Regarding the Twentieth century Chilean poet Pablo Neruda, New York Times Book Review critic Selden Rodman remarks, “No writer of world renown is perhaps so little known to North Americans.” While Neruda has been acclaimed by countless critics as the greatest poet writing in Spanish during his lifetime, troubles—including insufficiencies—with translation, as well as Neruda’s passionate political commitments to communism have complicated connections to his array of distinguished verse for poetry patrons in the United States. However, American literary, television, film and cultural critic John Leonard pressingly professed in the New York Times, Neruda “was, I think, one of the great ones, a Whitman of the South.” Undoubtedly, anyone who has had the privilege of reading Pablo Neruda’s work would likely agree it exquisitely and movingly attests to him as an archetype for the poetic embodiment of passion. Truthfully, any reader who wants to be swept away by a poet who eloquently glorifies experience should explore the urgency of Neruda’s language, and any lover who wants to woo a beloved should take a lesson from the attention, love and care Neruda dedicates to all—from the animate and amorous to the inanimate and, for so many, indifferent.
Born in southern Chile on July 12, 1904, Ricardo Eliecer Neftalí Reyes Basoalto later chose the pen name Pablo Neruda after a Czech poet, Jan Neruda. Pablo’s poetry gained him attention as early as his teenage years. Over his lavishly linguistic lifetime, Neruda fashioned his poetry into historical epics, surrealist poems and sensually impassioned love poems. Esteeming his art above all else, in 1923 Neruda sold all of his possessions to finance the publication of his first book, Crepusculario (Twilight), which he published under the pseudonym “Pablo Neruda” to avoid conflict with his family, who disapproved of his occupation. The following year, he found a publisher for Veinte Poemas de Amor y una Canción Desesperada (Twenty Love Poems and a Song of Despair). According to Robert Clemens, this volume “established him at the outset as a frank, sensuous spokesman for love.” In fact, Neruda was the first Latin American poet to win popular acceptance for this kind of bold presentation. Twenty Love Poems and a Song of Despair made a celebrity of Neruda, causing him to quit his studies in order to commit himself to his craft.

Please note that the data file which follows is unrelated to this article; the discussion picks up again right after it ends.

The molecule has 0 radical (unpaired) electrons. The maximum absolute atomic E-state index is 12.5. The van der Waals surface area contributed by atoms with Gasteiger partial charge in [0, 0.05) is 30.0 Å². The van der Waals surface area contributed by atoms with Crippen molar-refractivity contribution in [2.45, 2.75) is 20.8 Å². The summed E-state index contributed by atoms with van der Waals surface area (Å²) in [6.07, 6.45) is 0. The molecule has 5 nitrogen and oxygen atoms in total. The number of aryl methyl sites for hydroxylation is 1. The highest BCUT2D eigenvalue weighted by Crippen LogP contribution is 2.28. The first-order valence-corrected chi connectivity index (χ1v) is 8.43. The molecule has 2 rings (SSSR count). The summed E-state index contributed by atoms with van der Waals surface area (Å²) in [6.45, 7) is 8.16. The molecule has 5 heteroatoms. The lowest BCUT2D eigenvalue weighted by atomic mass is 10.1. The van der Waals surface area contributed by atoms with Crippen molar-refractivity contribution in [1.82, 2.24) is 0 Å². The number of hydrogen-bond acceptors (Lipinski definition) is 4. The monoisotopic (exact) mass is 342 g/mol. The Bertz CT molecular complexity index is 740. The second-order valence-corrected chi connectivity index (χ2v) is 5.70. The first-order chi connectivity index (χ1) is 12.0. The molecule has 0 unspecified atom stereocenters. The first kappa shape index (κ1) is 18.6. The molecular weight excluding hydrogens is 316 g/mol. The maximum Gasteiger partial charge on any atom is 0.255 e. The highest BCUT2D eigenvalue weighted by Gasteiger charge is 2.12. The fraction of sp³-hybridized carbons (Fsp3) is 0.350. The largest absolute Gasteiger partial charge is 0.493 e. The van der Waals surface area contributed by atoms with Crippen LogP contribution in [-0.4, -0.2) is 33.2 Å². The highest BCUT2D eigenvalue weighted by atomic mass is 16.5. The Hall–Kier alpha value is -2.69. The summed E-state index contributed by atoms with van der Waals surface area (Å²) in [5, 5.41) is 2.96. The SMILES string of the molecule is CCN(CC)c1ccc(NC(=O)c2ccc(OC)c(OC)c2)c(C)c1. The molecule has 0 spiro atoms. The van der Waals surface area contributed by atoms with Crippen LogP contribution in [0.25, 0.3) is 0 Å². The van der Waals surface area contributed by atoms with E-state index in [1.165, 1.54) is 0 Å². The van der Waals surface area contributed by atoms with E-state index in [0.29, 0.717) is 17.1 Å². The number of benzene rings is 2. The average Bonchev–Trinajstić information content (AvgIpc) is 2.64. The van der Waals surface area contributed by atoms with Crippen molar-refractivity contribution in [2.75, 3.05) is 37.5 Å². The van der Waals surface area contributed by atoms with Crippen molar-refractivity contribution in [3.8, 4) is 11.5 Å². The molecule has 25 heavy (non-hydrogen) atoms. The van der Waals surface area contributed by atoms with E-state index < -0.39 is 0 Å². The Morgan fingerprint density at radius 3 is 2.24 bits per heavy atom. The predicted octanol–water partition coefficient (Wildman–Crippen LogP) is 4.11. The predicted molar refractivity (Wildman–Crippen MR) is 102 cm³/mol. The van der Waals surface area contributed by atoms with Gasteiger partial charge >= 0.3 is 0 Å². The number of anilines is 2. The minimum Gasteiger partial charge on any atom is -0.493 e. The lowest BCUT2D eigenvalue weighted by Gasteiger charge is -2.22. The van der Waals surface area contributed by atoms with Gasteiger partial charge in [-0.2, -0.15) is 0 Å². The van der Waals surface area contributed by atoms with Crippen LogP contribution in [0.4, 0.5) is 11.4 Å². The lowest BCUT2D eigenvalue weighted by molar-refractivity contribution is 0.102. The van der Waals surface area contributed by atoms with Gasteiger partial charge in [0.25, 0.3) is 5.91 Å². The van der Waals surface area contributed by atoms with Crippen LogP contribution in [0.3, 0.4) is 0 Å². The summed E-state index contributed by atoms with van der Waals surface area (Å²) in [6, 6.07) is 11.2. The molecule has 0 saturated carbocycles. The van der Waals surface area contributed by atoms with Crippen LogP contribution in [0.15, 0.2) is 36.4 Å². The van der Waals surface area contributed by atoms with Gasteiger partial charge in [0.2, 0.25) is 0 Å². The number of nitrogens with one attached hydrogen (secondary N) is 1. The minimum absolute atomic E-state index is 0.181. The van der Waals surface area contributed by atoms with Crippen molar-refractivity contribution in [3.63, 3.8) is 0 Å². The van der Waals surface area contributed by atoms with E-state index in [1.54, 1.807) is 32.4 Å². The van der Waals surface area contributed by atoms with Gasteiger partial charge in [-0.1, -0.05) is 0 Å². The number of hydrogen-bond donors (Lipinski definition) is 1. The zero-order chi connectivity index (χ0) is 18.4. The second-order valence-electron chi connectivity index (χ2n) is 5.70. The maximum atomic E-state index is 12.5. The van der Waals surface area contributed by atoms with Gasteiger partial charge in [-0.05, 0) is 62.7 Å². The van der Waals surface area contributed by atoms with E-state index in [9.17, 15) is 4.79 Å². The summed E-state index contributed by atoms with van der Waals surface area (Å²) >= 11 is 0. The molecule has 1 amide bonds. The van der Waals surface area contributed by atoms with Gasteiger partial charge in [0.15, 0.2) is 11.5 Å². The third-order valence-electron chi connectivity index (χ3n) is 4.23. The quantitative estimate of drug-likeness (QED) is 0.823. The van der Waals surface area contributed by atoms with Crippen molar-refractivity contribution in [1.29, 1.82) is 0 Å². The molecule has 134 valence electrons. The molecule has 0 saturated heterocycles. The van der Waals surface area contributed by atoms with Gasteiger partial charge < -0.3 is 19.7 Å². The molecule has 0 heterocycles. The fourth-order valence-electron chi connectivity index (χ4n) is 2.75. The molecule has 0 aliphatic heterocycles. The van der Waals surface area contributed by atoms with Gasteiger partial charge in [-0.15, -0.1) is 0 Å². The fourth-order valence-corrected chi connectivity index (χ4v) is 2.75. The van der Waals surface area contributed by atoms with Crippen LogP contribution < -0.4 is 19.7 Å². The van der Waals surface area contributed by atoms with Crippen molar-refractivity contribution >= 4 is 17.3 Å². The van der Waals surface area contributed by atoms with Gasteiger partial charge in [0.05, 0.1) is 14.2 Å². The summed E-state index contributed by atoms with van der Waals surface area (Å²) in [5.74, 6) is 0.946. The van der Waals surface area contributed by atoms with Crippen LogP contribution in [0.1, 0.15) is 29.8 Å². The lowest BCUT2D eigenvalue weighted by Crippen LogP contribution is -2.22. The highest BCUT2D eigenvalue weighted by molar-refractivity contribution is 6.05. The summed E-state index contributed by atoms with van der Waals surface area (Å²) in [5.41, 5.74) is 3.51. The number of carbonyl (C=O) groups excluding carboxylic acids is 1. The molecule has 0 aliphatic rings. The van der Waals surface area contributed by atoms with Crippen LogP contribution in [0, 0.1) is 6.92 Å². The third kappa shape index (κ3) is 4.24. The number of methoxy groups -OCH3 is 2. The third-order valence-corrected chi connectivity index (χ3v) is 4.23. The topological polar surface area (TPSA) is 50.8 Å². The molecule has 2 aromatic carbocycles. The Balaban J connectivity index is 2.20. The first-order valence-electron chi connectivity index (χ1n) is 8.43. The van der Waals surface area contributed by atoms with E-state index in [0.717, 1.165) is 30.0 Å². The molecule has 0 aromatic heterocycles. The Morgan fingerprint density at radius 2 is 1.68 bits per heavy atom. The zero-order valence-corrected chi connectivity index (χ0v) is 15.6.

Melding his passion for poetry with how fervently he felt for the people of his country, in 1927 Neruda began his long career as a diplomat in the Latin American tradition of honoring poets with diplomatic assignments. After serving as honorary consul in Burma, Neruda was named Chilean consul in Buenos Aires, Argentina, in 1933. While in Argentina, Neruda became friends with the visiting Spanish poet Federico García Lorca. Neruda transferred to Madrid later that year, where he met Spanish writer Manuel Altolaguirre; together, the two men founded a literary review, called Caballo Verde para la Poesîa (Green Horse for Poetry). With the outbreak of the Spanish Civil War in 1936, Neruda’s poetic and political developments were interrupted. He chronicled the horrendous war-torn years, which included the execution of García Lorca in España en el Corazón (Spain in the Heart), which was published from the war front. During the Spanish Civil War, Neruda was candid about his sympathy for the loyalist cause. He later returned to Europe to help settle republican refugees in the United States.
In 1938, Neruda returned to Chile, where he renewed his political activity and wrote prolifically. He was named the Chilean Consul to Mexico in 1939, causing Neruda to venture away from Chile again for four years. Upon returning to his homeland in 1943, Neruda was elected to the Senate and joined the Communist Party; however, when the Chilean government moved to the right, they declared communism illegal, cast Neruda out of the Senate, and caused him to go into hiding. While lying in wait, Neruda composed and published Canto General.
The Chilean government withdrew the order to arrest leftist writers and political figures in 1952, and Neruda returned to Chile where he married his third wife (his first two marriages both ended in divorce). For the next twenty-one years, Neruda continued a career that, equivalent to Walt Whitman’s, integrated private and public concerns. Mirroring Whitman’s legacy as the poet of the people, Neruda became known as the people’s poet of Chile. He also received numerous prestigious awards, including the International Peace Prize in 1950, the Lenin Peace Prize and the Stalin Peace Prize in 1953, and the Nobel Prize for Literature in 1971. Tragically, Neruda’s diplomatic career and poetic production ended after he was diagnosed with cancer while serving a two-year term as ambassador to France. And just twelve days after the defeat of Chile’s democratic regime, the man widely regarded as the greatest Latin-American poet since Darío, died of leukemia in Santiago, Chile on Septemper 23, 1973.
Pablo Neruda’s life was as exciting, imaginative and elevated as the poetry he composed. Just as there is reason and exigency for anyone in America who values literature to acknowledge and appreciate the work of Walt Whitman, regardless of political association or mother tongue, any avid and honest reader and/or writer of poetry should recognize and receive the talent of Pablo Neruda. Not only will you be absolutely enthralled by the beauty and impact of his verse , you will surely come to realize how easily, yet powerfully, art can transcend barriers we set up between ourselves in life—and how, in the end, the expression of experience deeply and truly felt is the universal language of us all.